Business Eye: ‘No income tax. No Vat. No NI rise. No Guarantee’

General Election campaigning has well and truly begun with Parliament having now ended, the first of the 7 headed leader debates set to play this week, and the insults, claims and counter-claims already starting to fly thick and fast.
Alex PrattAlex Pratt
Alex Pratt

The economic background of high growth, low interest rates, serious job increases, plus zero inflation could hardly have provided a stronger backdrop for David Cameron. 
With the economy rebounding so strongly he must have it all to lose. The game kicked off at the final Prime Minister’s 
questions last week, which took on the guise of the closing credits to Only Fools and Horses with ‘Rodders Miliband’ and ‘Del Boy Dave’ trading tax promises; ‘No income tax. No Vat. No NI rise. No Guarantee’. 
Since then, the campaigning has been an object lesson in how not to win votes. Rule number one is NEVER rubbish your competition.

The reason; by criticising the other side, you criticise your prospect for having chosen them in the first place. 
Not a good start then to describe the other team as ‘hypocritical, holier than thou, hopeless smearing socialists’ for example. It is equally important to be clear to the crowd, exactly what they can expect if they do support you. It’s not ideal to drop an early clanger that the captain is burning out and will be substituted off before full time, thereby introducing doubt. Any underhand attempt to embarrass the referee, in this case John Bercow, by seeking to have him removed in the last five minutes is high risk.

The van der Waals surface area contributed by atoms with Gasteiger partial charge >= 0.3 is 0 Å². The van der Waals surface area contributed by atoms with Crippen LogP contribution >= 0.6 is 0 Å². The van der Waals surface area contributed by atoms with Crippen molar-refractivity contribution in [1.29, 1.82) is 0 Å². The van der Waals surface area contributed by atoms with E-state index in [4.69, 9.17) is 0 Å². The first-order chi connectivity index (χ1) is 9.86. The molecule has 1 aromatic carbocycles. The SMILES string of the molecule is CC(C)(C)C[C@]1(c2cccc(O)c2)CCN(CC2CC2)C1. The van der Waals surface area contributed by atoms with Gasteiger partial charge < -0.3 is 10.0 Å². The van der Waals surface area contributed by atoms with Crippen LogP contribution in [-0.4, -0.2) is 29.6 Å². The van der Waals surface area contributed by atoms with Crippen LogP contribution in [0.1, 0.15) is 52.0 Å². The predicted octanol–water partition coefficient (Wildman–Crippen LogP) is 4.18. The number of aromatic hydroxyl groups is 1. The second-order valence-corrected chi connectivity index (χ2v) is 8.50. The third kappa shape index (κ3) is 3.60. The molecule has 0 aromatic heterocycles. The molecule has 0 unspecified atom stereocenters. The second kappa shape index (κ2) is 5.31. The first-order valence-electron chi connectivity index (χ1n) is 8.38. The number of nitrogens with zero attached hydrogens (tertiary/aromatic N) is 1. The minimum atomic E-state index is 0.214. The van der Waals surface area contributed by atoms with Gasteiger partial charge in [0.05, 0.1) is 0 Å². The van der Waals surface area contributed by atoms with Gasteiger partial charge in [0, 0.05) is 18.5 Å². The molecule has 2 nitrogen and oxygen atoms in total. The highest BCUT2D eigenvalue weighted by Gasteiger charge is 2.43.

It leaves even your own side in tears holding their heads in shame. 
We are wired to respect authority. Any sudden unexpected attack on authority will always shake confidence in the attacker.

You appear desperate, manipulative and more interested in you than the people you are here to serve; a Public Schoolboy error. 
Choosing a team mascot also needs careful thought, in the same way as brand association either reflects well or poorly on a business.

Je suis Clarkson may not have been the wisest clarion call. 
Perhaps all of our politicians need to be reminded that fixed ideologies and rudeness divide us, but enabling our dreams brings us together.